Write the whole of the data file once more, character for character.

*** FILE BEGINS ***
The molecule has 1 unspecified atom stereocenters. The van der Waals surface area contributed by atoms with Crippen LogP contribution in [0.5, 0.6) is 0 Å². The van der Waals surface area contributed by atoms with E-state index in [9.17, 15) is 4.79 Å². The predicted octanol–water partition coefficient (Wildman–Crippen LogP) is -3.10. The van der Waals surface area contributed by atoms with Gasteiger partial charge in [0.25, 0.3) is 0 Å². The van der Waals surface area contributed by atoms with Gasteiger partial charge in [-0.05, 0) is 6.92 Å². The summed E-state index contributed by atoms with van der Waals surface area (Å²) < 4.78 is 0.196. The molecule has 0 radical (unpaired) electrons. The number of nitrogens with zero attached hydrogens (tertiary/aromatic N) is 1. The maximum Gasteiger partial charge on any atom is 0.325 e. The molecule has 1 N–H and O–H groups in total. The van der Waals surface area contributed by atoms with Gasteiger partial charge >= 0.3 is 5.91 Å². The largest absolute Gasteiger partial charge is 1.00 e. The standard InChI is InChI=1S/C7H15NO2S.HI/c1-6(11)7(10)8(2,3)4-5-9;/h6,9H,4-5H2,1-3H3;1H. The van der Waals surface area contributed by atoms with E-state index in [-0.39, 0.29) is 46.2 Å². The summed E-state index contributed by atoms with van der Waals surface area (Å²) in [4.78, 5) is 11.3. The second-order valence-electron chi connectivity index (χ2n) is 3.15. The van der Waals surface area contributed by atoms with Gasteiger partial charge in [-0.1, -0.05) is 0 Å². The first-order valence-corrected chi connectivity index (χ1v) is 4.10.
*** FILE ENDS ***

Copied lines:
The molecule has 1 unspecified atom stereocenters. The van der Waals surface area contributed by atoms with Crippen LogP contribution in [0.5, 0.6) is 0 Å². The van der Waals surface area contributed by atoms with E-state index in [9.17, 15) is 4.79 Å². The predicted octanol–water partition coefficient (Wildman–Crippen LogP) is -3.10. The van der Waals surface area contributed by atoms with Gasteiger partial charge in [0.25, 0.3) is 0 Å². The van der Waals surface area contributed by atoms with Gasteiger partial charge in [-0.05, 0) is 6.92 Å². The summed E-state index contributed by atoms with van der Waals surface area (Å²) < 4.78 is 0.196. The molecule has 0 radical (unpaired) electrons. The number of nitrogens with zero attached hydrogens (tertiary/aromatic N) is 1. The maximum Gasteiger partial charge on any atom is 0.325 e. The molecule has 1 N–H and O–H groups in total. The van der Waals surface area contributed by atoms with Gasteiger partial charge >= 0.3 is 5.91 Å². The largest absolute Gasteiger partial charge is 1.00 e. The standard InChI is InChI=1S/C7H15NO2S.HI/c1-6(11)7(10)8(2,3)4-5-9;/h6,9H,4-5H2,1-3H3;1H. The van der Waals surface area contributed by atoms with E-state index in [-0.39, 0.29) is 46.2 Å². The summed E-state index contributed by atoms with van der Waals surface area (Å²) in [4.78, 5) is 11.3. The second-order valence-electron chi connectivity index (χ2n) is 3.15. The van der Waals surface area contributed by atoms with Gasteiger partial charge in [-0.1, -0.05) is 0 Å². The first-order valence-corrected chi connectivity index (χ1v) is 4.10.